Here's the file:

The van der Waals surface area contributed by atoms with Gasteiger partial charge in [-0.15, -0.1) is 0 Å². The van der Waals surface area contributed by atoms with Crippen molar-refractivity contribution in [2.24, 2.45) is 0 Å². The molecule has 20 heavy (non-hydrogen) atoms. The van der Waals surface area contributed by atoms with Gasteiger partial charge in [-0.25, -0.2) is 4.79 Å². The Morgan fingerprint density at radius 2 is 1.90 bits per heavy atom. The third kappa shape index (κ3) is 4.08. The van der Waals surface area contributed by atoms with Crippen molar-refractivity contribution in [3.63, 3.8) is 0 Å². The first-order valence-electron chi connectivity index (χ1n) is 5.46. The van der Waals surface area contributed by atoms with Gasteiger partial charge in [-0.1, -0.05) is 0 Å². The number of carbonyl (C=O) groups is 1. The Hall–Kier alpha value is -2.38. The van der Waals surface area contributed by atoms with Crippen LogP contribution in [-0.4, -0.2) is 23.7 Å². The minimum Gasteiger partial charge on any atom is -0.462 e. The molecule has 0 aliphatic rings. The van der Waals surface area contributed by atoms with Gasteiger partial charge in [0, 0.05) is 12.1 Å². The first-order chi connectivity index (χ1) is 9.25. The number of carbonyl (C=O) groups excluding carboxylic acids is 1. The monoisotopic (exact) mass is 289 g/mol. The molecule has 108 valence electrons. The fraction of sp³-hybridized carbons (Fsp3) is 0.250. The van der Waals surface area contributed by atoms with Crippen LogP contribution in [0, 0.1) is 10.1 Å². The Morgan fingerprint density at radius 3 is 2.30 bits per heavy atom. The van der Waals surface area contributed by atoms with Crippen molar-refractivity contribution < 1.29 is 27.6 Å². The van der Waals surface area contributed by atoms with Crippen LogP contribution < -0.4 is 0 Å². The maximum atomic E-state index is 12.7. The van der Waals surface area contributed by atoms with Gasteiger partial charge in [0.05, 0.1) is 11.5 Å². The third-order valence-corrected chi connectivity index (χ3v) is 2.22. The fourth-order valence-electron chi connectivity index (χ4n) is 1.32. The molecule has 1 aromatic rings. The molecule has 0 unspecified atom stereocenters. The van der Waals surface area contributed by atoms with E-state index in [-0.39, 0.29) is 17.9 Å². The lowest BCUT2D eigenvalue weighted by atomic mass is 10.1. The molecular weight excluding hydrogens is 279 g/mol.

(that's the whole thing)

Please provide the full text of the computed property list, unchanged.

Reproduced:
The van der Waals surface area contributed by atoms with Gasteiger partial charge in [-0.15, -0.1) is 0 Å². The van der Waals surface area contributed by atoms with Crippen molar-refractivity contribution in [2.24, 2.45) is 0 Å². The molecule has 20 heavy (non-hydrogen) atoms. The van der Waals surface area contributed by atoms with Gasteiger partial charge in [-0.25, -0.2) is 4.79 Å². The Morgan fingerprint density at radius 2 is 1.90 bits per heavy atom. The third kappa shape index (κ3) is 4.08. The van der Waals surface area contributed by atoms with Crippen molar-refractivity contribution in [3.63, 3.8) is 0 Å². The first-order valence-electron chi connectivity index (χ1n) is 5.46. The van der Waals surface area contributed by atoms with Gasteiger partial charge in [-0.1, -0.05) is 0 Å². The number of carbonyl (C=O) groups is 1. The Hall–Kier alpha value is -2.38. The van der Waals surface area contributed by atoms with Crippen LogP contribution in [-0.4, -0.2) is 23.7 Å². The minimum Gasteiger partial charge on any atom is -0.462 e. The molecule has 0 aliphatic rings. The van der Waals surface area contributed by atoms with Gasteiger partial charge in [0, 0.05) is 12.1 Å². The first-order chi connectivity index (χ1) is 9.25. The number of carbonyl (C=O) groups excluding carboxylic acids is 1. The monoisotopic (exact) mass is 289 g/mol. The molecule has 108 valence electrons. The fraction of sp³-hybridized carbons (Fsp3) is 0.250. The van der Waals surface area contributed by atoms with Crippen LogP contribution in [0, 0.1) is 10.1 Å². The Morgan fingerprint density at radius 3 is 2.30 bits per heavy atom. The van der Waals surface area contributed by atoms with Crippen molar-refractivity contribution < 1.29 is 27.6 Å². The van der Waals surface area contributed by atoms with Crippen LogP contribution < -0.4 is 0 Å². The maximum atomic E-state index is 12.7. The van der Waals surface area contributed by atoms with Gasteiger partial charge in [0.05, 0.1) is 11.5 Å². The third-order valence-corrected chi connectivity index (χ3v) is 2.22. The fourth-order valence-electron chi connectivity index (χ4n) is 1.32. The molecule has 1 aromatic rings. The molecule has 0 unspecified atom stereocenters. The van der Waals surface area contributed by atoms with E-state index in [-0.39, 0.29) is 17.9 Å². The lowest BCUT2D eigenvalue weighted by atomic mass is 10.1. The molecular weight excluding hydrogens is 279 g/mol.